Regulating Fast Fashion Industries as the New Norm?

Legislators all around the world are looking at fast fashion industries with greater scrutiny. In March 2022, the European Union published the Ecodesign for Sustainable Products Regulation (ESPR) to improve product circularity and identify substances that may prevent products from being recycled. 

ESPR specifically set single-fiber, or monofiber, clothes as the new standard, which makes clothes easier to recycle. Across the Atlantic in America,  the Fashioning Accountability and Building Real Institutional Change Act—known as the FABRIC Act—is the first federal fashion bill which aims to improve the labor rights of garment workers and encourage reshoring of the American garment manufacturing industry. More regulations on the fast fashion industry are also appearing at the state level. California recently passed a bill that requires hourly wages for garment workers. Under this new bill, workers would no longer be paid per garment, and manufacturers and brands would be penalized for illegal pay practices. 

Growing government regulations may be a response to the inability of fashion industries to self-regulate, despite their stated intentions. While in recent years, many fashion brands began sustainability marketing, much of the efforts remain acts of greenwashing that yield little concrete benefits to the environment or garment workers. The Netherlands’ Authority for Consumer Markets notably investigated H&M and Decathlon for greenwashing and misleading marketing claims. This is just one example, out of many, that led to the introduction of these new fast fashion regulations across America and the Western Europe which have begun to hold fashion brands legally accountable for their production and marketing not only domestically but also abroad in their offshoring factories. This series of new rules shifts the burden away from the so-called responsible and socially aware consumers and has begun to tackle fashion corporations.

In addition to its impact on fast fashion brands, new regulations will also affect the international supply chain of fast fashion. Specifically, as ESPR covers all clothes sold in the bloc which imports nearly three-quarters of its textiles, any fashion multinationals export to the EU would be impacted. We should expect the trickle-down effect of EU and American policies to hit fast fashion suppliers in developing nations. With the new regulations, one may envision a mutually beneficial scenario. Fast fashion brands may reshuffle their supply chains and possibly identify and transform local providers in Southeast Asia to comply with the EU standards. Economically resourceful fashion brands may in turn proactively provide infrastructure, training, and protection for offshore garment workers.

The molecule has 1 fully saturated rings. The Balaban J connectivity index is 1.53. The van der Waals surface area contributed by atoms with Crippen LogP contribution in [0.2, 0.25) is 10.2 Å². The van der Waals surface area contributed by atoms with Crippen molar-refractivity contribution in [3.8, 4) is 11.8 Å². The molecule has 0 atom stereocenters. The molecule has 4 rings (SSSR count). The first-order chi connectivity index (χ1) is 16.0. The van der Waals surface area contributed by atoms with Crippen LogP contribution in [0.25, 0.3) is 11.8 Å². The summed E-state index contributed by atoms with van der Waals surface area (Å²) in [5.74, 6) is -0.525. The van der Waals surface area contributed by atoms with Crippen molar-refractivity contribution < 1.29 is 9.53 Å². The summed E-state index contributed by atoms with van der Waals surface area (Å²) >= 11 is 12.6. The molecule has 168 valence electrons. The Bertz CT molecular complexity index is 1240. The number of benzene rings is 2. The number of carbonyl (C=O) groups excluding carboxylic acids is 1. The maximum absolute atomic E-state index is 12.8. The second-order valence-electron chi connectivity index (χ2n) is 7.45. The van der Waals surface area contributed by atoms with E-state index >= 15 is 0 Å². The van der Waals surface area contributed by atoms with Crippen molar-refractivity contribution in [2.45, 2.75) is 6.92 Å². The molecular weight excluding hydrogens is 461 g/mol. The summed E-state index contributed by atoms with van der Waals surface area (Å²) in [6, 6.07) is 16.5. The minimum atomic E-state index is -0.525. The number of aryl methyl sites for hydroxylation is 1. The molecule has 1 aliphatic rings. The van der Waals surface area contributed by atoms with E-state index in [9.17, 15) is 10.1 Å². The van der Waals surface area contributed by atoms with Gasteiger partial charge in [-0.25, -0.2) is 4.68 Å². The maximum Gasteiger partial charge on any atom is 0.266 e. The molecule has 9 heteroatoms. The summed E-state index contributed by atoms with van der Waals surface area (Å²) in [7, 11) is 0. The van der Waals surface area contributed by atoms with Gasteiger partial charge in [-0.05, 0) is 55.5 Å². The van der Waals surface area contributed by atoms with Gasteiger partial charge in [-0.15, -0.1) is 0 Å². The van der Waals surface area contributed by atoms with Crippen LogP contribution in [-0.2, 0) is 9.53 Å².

Nonetheless, this possibly auspicious situation gives rise to many more concerns, among which who would bear the cost of more expensive products. It is predictable that sourcing sustainable and recyclable materials and ensuring workers’ rights would increase the cost of production. This rise in cost is at least a short-term problem before sufficient innovation can ensure cheaper and widely available recycling methods, thus creating a more efficient and closed ecosystem for clothing production. We are indeed hopeful that more and more startups have come up with solutions for effectively recycling clothes. France-based Carbios SA developed technology to recycle the polyester in clothes blended with synthetic and organic materials. It signed an agreement with sportswear brands earlier this year, including Puma SE and Patagonia. 

Holding fast fashion brands legally responsible for their impact on the environment and workers’ rights may also reshape the landscape of the fashion industry and induce interesting consumer behavior. The heightened labor and recycling standard in the new EU regulation would increase the retail prices of fast fashion items, at least in the short term. The single-fiber requirement would also pose challenges to many fast fashion designs, which rely heavily on mixed fiber fabrics. The major appeal of fast fashion—cheap pricing—would be mitigated. Consumers may gradually decide to purchase less or prioritize second-hand clothes shopping. It may also be likely that fast fashioning pricing would begin to approximate that of local and small business. As a result, consumers would place greater emphasis on the design, quality, or convenience of their purchases. Granted, fast fashion brands may have the upper hand in marketing and advertising. However, with lessened price competition, small and local businesses may finally have the ability to compete with fast fashion brands through the creation of a loyal consumer base.